Ogunji, born in Nigeria, received her BA from Stanford University and an MFA from San Jose State University in the US. This highlights yet another issue with the roster of photographers in the exhibition. A considerable number have well-established ties with European and American art institutions.

Also, a significant portion have pursued their studies in Europe and the US, are represented by international galleries and maintain a dual presence between two continents. They are part of the global art scene that sees African art as a growing investment opportunity. There’s a risk that will result in the best examples of African art leaving the continent. As French gallery owner Cécile Fakhoury has observed: “If we keep going as we are, in ten or 20 years we will see all the major pieces in foreign countries.”

As this intensifies, it perpetuates a resource vacuum for local artists solely residing and working in Africa. It highlights the continuous underfunding of the cultural sector by most African governments and the lack of globally recognised art institutions on the continent.

Sadly, Tate Modern has missed a trick here. It could have more purposefully supported and celebrated the creation of local African art and included material that challenged its own position (as well as that of other western art institutions) in the global art market. As it is, I am provoked to think that A World in Common is a European exhibition with African content, rather than an exhibition that invites uncomfortable conversations about the function of institutions in the effort to decolonise our understanding of African art.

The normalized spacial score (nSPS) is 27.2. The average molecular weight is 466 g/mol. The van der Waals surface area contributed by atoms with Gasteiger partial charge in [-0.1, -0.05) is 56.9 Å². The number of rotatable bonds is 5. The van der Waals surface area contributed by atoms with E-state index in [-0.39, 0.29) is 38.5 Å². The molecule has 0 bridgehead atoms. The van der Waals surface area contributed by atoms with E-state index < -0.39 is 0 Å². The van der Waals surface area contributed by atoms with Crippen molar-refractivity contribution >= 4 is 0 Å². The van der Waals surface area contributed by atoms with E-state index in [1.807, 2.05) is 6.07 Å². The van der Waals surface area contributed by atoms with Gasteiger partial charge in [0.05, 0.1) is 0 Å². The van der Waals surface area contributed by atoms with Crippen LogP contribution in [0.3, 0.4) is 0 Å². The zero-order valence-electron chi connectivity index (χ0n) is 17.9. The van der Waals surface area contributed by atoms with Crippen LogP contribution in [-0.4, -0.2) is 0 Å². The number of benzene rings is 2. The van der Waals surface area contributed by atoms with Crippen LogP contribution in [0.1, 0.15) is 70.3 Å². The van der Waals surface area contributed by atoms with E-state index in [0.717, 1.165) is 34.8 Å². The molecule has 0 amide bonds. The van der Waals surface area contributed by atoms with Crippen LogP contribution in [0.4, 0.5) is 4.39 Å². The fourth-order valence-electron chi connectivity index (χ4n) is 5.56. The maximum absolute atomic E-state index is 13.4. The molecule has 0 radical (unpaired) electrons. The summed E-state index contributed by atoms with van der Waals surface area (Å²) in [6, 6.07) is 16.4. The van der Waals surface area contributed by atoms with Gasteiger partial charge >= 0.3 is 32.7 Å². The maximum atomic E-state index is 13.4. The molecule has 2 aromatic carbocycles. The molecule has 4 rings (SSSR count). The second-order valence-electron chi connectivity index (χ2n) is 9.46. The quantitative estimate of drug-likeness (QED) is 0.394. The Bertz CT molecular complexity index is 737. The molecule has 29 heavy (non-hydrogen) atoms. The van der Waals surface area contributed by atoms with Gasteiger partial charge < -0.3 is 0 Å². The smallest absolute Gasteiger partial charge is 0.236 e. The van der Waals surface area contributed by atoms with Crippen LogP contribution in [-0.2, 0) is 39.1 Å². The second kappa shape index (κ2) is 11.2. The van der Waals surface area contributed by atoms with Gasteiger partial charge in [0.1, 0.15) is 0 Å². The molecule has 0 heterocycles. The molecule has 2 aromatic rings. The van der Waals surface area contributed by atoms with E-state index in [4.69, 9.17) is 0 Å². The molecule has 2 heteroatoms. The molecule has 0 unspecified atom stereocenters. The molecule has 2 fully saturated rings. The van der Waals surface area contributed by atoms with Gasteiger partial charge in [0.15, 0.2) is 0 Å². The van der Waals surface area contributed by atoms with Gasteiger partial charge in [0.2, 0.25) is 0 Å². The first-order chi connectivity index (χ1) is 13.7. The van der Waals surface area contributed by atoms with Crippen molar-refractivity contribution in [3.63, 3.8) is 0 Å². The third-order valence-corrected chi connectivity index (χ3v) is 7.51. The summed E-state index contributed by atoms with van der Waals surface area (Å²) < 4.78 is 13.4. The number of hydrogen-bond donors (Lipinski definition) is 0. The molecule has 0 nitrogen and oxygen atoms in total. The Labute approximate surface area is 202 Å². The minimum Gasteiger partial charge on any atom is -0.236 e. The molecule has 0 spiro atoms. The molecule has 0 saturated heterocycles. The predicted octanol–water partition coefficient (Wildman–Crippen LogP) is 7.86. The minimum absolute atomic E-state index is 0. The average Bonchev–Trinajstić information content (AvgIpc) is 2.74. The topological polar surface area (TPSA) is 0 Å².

Two black women looking at four photographs on a blank wall showing urban life.
Mutations by Andrew Esiebo (2015-2022) at A World in Common.
Tate Modern

In the final two rooms, artists are imagining futures for Africa. Kiripi Katembo’s beautiful photographs of Kinshasa reflected in rainwater puddles capture urban life through a surreal mirror. Andrew Esiebe’s large images create a momentary stillness in the ever-changing architecture and landscape of Lagos. They comment on the “endless juxtapositions that exist in the city, between past and present, modernity and tradition”, as Esiebe observes in the catalogue.

What struck me most about the exhibition was the consent implicitly and explicitly expressed in all the works by collaborating with the sitters and avoiding works created through covert observations.

By working with masks, mirrors, self-portraiture or consenting sitters, the featured artists all circumnavigate the historic and often still-present exploitative relationship between the camera and the African continent. This is a decolonial approach to photography we can all learn from, but it also poses the question of how African photographers will make visible the richness of everyday life on the continent.

On the epilogue text panel, Senegalese writer and academic Felwine Sarr calls for “Africans to think and formulate their own future”. The 36 exhibiting artists definitely do that. But the curatorial challenges are manifold. My observations are an attempt to move the conversation beyond the thought-provoking work of the photographers and towards challenging the role of Tate Modern.

A World in Common: Contemporary African Photography is on at the Tate Modern until January 4 2024.